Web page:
Toft.2010 - CHAPTER 10 Russias War on Terrorism Monica...

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Russia’s War on Terrorism Monica Duffy Toft In November 2009 and March 2010, terrorists struck again in Russia. In Novem- ber, bombers attacked the Nevsky Express, a luxury train on the St. Petersburg- Moscow line. Twenty-six people died, and more than one hundred were wounded when a bomb derailed the last three carriages of the train near the town of Bolgoye (about 250 miles northwest of Moscow). In March, two female suicide bombers struck Moscow’s subway system at the height of the morning commute. These separate bombings resulted in thirty-nine dead and sixty injured. Then came the claims of responsibility from “a North Caucasus Islamist group” calling itself the “Caucasian Mujuhadeen,” and then from Doku Umarov, the leader of the Chechen resistance who is dedicated to achieving independence for Chechnya. 1 These stories, along with countless others over the past decade, has led many to consider “terrorism in Russia” and “Islamic fundamentalist terror” worldwide to be two parts of the same phenomenon. The Russian Federation is especially keen to emphasize that Russia’s war against Islamist terror is only one theater of the “global war on terror” pro- mulgated by the George W. Bush administration throughout its 2000 to 2008 tenure. This connection to the global Islamist struggle, however, is only minimally correct. Russia does suffer from terrorist violence, as well as from organized criminal violence, but “Islamist” violence is actually quite rare. In fact, from 2000 to 2008, only 4 percent of the violent attacks that took place on Russian soil in the Caucasus were carried out by actors connected with Islam. Instead, most of the violence is driven by grievances over Russia’s heavy hand in regions of concern, such as the North Caucasus. This disconnect be- tween the public imagination and facts on the ground suggests important policy implications. In particular, as the United States looks forward to pressing the “reset” button on its relations with Russia, it must carefully evaluate the degree CHAPTER 10 1. Doku Umarov is one of Russia’s most wanted terrorists. He is a veteran field commander who calls himself president of the “Chechen Republic of Ichkeria,” the name separatists use to connote a Chechnya independent of Russia; BBC News, “Islamists Claim Russia Train Bomb,” December 2, 2009; Kommersant , 226 (4281), December 3, 2009; Ellen Barry, “Chechen Rebel Says He Planned Attacks,” The New York Times , March 31, 2010. 108 DESIGNING U.S. POLICY TOWARD RUSSIA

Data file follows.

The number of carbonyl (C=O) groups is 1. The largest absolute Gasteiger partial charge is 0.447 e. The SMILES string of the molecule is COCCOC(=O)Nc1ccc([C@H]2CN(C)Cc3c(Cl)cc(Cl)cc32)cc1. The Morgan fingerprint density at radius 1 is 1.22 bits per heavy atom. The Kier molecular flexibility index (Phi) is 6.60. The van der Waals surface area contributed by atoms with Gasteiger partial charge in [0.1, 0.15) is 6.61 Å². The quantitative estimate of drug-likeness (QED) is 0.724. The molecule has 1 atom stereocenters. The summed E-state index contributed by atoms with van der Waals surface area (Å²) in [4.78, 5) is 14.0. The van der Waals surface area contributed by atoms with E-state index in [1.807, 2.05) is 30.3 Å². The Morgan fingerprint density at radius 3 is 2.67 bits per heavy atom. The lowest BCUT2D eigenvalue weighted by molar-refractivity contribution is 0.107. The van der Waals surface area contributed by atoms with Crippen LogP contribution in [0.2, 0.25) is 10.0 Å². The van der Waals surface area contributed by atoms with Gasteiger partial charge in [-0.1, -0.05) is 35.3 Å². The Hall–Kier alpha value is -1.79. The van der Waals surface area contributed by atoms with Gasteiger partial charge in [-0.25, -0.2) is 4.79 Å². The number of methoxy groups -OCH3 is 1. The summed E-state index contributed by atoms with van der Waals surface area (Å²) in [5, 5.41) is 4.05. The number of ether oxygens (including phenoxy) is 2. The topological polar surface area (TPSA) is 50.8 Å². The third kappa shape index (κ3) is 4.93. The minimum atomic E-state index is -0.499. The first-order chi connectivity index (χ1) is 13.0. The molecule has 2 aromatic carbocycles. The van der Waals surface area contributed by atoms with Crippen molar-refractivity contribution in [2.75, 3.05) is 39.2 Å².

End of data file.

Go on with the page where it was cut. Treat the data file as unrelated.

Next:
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to which Russia’s counterterrorist policies may affect the United States’ own security interests, in both the short and long term. In this essay, I present the facts regarding the distribution and sources of Islamist violence in contemporary Russia and the relationship between terror- ism in Russia and Russian counterterrorist strategy. I emphasize that although continuing to approach Russia as an ally in a “global war on terror” is danger- ous, close cooperation with Russia is nonetheless essential for reframing a joint approach to effective counterterrorism.
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